Quitting a job is awkward, especially when your office consists of only you and one other person at the time you give your resignation. But it was something I needed to do, and I survived even despite my abnormally strong dislike of any sort of confrontation. And no, it wasn't actually confrontational by normal standards, but considering I find returning unused items to a store to be a sort of confrontation, this was seriously confrontational for me. Ohh the discomfort. What exactly am I supposed to say to remarks like "I'm in shock" or "This is such a huge loss for us." I mean, I know it's a huge loss...I'm pretty irreplacable. But it's not like I can say that - I act humble, even if I'm not. (kidding, kidding)

I wonder what it says about me that I have had so many jobs in such a short span. Clearly, it hasn't hurt me as I've always had another job lined up to replace whatever job I'm leaving, but I haven't met too many other people who are on the same path as I am. I mean I know people who've worked at coffee shops longer than I've worked at professional jobs. I like to tell myself that I just haven't found the right job yet, and that when I do, I'll stay there. (I mean, I did stay at the Louisville Zoo for three years, so it's not like I have no sense of job commitment...) But part of me wonders if I just have unreasonable expectations and am too difficult to satisfy.

I have a hard time accepting the idea that work is just something I have to do, whether I like it or not. If I only get this one life, I don't want to spend most of it doing something I don't like. That can't be the point of life, can it? Working for a paycheck just doesn't cut it for me. I need stimulation and challenges. I want to think that what I am doing is important and is somehow leaving a positive mark on the world. I want to feel that although I may be able to think of other ways that I might want to spend my time, that just maybe I'd want to do what I'm doing at work even if it wasn't my job. I know that's probably not all that reasonable, but I don't think it should be entirely impossible. In fact, I'm hoping that my new job proves it even a teensy bit reasonable. I'll let you know. Tomorrow's my first day as Editor at the Smithsonian American Art Museum. Wish me luck!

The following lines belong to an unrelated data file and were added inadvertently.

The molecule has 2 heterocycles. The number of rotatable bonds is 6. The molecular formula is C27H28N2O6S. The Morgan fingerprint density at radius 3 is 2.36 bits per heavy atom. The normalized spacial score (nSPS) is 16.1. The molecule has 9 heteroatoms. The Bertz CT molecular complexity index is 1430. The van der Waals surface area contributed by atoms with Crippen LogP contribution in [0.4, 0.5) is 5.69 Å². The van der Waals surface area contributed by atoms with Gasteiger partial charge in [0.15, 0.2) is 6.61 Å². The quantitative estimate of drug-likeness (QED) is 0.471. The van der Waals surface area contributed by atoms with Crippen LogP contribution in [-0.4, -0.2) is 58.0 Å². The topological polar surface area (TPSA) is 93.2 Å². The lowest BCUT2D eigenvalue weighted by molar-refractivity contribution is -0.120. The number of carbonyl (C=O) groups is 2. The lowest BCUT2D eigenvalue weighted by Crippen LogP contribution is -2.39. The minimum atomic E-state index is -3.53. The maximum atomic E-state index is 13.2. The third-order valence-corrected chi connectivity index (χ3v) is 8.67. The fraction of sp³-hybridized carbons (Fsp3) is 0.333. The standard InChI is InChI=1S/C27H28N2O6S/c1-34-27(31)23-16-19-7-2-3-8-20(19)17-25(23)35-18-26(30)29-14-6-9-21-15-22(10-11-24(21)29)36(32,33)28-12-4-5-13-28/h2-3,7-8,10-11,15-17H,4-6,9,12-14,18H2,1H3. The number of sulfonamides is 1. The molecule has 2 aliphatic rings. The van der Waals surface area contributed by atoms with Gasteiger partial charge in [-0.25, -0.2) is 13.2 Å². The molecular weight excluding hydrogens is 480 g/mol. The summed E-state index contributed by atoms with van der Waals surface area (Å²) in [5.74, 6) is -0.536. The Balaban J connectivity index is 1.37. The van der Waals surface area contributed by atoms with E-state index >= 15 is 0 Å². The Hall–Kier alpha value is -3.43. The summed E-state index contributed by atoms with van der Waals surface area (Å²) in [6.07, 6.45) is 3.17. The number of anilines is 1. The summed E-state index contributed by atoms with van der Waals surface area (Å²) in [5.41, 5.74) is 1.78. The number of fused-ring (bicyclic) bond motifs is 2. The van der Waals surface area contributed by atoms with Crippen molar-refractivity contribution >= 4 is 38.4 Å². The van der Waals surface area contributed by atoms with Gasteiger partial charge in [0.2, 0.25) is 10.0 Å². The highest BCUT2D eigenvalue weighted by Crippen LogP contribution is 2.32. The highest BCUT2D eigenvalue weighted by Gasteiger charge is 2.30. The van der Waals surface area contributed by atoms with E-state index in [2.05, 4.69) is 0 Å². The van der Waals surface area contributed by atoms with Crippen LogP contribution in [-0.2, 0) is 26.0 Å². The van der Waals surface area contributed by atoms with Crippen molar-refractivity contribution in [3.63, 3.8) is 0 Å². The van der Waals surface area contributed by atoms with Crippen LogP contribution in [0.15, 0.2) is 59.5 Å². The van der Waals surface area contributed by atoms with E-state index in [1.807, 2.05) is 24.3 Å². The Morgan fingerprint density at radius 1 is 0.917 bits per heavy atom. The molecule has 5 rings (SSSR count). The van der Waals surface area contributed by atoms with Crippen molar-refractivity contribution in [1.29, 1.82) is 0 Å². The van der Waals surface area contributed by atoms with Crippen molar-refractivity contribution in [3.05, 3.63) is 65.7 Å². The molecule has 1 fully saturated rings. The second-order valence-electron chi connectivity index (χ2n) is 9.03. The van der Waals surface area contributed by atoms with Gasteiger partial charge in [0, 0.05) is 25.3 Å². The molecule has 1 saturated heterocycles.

Tuesday, July 04, 2006

Monday, July 03, 2006

Weddings Galore

At the time Jeff and I got married last year, a number of my friends were already married or engaged while very few of Jeff's were. Jeff loved to exaggerate this, acting as if I were dragging him off to a wedding every weekend. Well the table's have now turned and Jeff's going to have to shut his mouth, because it now seems as if every single person Jeff knows is getting married. While the only wedding I have on my agenda for the next year is Despina's (yay!), Jeff's list is exceptionally long. It includes

1. Chris & Jackie - Summer 2006
2. Phil & Rian - Fall 2006
3. Jayanth & Fiona - Fall 2006
4. Tony & Katie - Winter 2006
5. Alison & Chris - Summer 2007

So really it looks like Jeff's friends are just latebloomers. Although he claims the resason that they're all getting married now is because he showed them how you can be married and still be cool. Um-hum. Riiiight.